Diversity

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I remember hitting thirteen-years-old, wanting to run away from home, grow a fringe, cut my hair short and move to Paris where I would paint and write and listen to Francois Hardy.  However, I was outraged to discover that my frizzy South Indian inherited locks would not allow for a shiny straight fringe in those pre-hair straightener days. I certainly didn’t have the time to learn the skill of blow drying when there was so much teenage angst to spill into my journals.

In hindsight, I wonder if I’d dreamed up a white-faced future for myself, even though my hair didn’t fit. And was that because I’d spent my childhood reading books filled with white-faced protagonists?  Not to say that such a future is only for people of a certain cultural background; it’s just that the choice of such futures was rather narrow.

In many ways we have come a long way since my childhood reading days.  I can honestly recall only one author, Jamila Gavin, and her Kamla and Kate books that dared feature a brown-faced girl on its cover.

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The conversation about the lack of diverse characters in children’s literature is hotting up.  It’s a topic close to my heart.  For me it’s a no-brainer, the diversity of characters in children’s literature is not representative of the diversity in society.  Children’s books have, to some respect, the added responsibility of educating the reader about the world.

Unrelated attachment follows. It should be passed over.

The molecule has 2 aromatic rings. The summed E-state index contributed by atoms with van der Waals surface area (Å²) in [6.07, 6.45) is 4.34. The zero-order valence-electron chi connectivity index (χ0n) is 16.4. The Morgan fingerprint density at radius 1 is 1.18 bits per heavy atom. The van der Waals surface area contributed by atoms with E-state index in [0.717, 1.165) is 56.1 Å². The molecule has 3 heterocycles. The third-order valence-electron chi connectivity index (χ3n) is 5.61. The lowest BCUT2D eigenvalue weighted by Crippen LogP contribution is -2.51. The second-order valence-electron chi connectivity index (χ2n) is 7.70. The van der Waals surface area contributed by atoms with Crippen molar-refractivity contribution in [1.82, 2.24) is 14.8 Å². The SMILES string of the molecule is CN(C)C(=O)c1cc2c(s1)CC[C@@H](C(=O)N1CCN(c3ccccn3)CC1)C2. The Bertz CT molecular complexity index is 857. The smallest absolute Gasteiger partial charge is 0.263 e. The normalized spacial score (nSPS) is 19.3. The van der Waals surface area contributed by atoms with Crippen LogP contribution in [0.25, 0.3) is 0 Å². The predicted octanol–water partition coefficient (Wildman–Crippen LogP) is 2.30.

We need diverse books.  Not just with characters of all ethnicities, but also characters that represent all sexualities, characters of all socioeconomic backgrounds, characters of all faiths, all cultures and characters of all abilities, both physical and mental.

My question is whose responsibility is it to write these stories?

I had an interesting conversation with a fellow author a couple of weeks back.  We were talking about this very same subject and she raised the question of the ‘right to write’.  It is something that has stayed with me since our conversation.

Does a Caucasian writer have the right to tell the stories of Indians? And vice versa? And is it the responsibility of writers from minority backgrounds to write diverse books?

There was a point before the summer where it was put to me that I should actively ‘support’ my ethnic background and write books which embraced diversity, because diversity was all the rage.  As a writer, there is nothing more stifling to creativity than to be told what to write.

For me it’s simply about the character. The character comes first, and the story comes from the character.

Ultimately, we all have the right to ask questions about the world and it is the responsibility of the writer to stay true to what they discover.  It is about being empathetic to the real situations that influence the fictional stories written and not about matching the face of the author to the characters of the book.

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